Reducing Data from Fabry-Pérot Spectrographs

We don't have a tremendous amount of information here on reducing data from FPs, a reflection of lack of abundance of these instruments. For the very basics about using FPs, please read the corresponding section under observing-techniques. Details on reducing data from FP spectrographs can be found on this page, hosted by the University of Montréal. There are links to IDL codes for reducing FP data and a user manual (which may be in French), and links to surveys that used FP data. The instrument this web-site was written around is FaNTOmM. Much useful information can also be found on the web-site of CFHT, in a user manual of the now decommissioned Scanning Fabry-Perot Spectrograph. (Hopefully CFHT will not decommission these web-pages as well.) Although the user manual is for a particular instrument it is well written and you can learn much about FPs in general.

FPs have been used in a number of galaxy surveys (e.g. SINGS), as mentioned on the Montréal web-site, and so if you want to know more we would recommend an ADS search on the literature; we can direct you to Daigle et al, 2006, MNRAS, for example.

The main step in the reduction that is different from other IFUs is the phase correction. The steps working on extracting the data itself from the detector will be much the same as for imaging work: each raw frame is basically a narrow-band image with wavelength changing over the FOV. By scanning the whole FSR (free spectral range) and due to the cyclic nature of the interferometer (which is the heart of an FP spectrograph), the flux in the different channels for each pixel can be shuffeled around to construct a uniform wavelength axis in the z-direction of the cube (and hence create a data-cube with 2 spatial axes and 1 spectral axis). The phase-shift (wavelength-shift) over the FOV needs to be calibrated (usually before and after each target exposure) by observing an emission-line lamp. From this, one can measure the phase-map needed for the phase-correction of the science-data.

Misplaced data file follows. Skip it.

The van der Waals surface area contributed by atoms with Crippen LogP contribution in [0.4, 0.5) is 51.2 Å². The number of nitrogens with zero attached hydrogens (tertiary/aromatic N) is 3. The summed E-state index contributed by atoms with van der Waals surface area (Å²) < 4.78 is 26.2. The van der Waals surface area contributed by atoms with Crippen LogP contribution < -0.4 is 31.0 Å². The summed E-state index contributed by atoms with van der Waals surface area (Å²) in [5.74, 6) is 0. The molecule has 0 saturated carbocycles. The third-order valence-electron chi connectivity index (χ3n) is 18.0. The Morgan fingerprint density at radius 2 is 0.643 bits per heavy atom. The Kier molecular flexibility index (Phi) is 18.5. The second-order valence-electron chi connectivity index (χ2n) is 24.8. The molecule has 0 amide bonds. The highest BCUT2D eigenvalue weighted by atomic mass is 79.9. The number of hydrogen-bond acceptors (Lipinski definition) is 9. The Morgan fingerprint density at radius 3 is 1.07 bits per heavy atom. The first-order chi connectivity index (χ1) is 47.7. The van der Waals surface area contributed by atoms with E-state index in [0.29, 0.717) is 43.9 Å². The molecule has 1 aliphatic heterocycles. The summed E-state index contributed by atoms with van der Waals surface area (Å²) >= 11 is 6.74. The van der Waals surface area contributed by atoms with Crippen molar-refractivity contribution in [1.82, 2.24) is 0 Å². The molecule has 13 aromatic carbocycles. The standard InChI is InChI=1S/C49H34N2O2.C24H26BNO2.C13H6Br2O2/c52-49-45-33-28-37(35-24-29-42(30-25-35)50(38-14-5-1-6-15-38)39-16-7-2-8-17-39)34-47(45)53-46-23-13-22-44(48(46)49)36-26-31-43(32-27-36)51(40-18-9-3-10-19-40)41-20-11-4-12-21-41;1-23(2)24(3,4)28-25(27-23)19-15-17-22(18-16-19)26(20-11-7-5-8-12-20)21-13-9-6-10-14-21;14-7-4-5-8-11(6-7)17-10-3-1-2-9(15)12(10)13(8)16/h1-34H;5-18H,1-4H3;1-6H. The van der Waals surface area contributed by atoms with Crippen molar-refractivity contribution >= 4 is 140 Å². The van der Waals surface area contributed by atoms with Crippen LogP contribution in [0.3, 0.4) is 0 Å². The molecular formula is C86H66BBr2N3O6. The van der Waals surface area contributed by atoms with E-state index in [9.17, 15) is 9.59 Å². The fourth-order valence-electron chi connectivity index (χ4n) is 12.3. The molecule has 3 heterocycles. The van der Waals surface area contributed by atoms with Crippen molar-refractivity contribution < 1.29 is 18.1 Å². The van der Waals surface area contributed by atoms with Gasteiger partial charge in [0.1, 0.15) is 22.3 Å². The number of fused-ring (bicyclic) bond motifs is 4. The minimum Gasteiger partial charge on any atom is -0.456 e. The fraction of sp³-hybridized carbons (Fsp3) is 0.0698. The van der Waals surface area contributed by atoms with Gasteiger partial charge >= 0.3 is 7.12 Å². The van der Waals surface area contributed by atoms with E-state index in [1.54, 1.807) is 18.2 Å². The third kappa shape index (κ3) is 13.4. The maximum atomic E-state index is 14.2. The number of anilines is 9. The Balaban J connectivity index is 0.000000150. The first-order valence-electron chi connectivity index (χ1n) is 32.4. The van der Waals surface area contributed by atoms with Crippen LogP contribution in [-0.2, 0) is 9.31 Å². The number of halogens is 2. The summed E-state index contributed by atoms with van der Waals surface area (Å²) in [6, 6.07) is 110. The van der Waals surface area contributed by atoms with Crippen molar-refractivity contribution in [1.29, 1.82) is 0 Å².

After that, you have a data-cube which can be further treated, e.g. measuring and subtracting sky-emission from empty regions in the FOV.

IDL-based data reduction package for FP data can be found here.

If anyone has a lot of experience observing with and/or reducing and working with FP data, it would be useful if you could add your knowledge here. It would be nice if this section was as complete as that of the fibre-fed IFSs.

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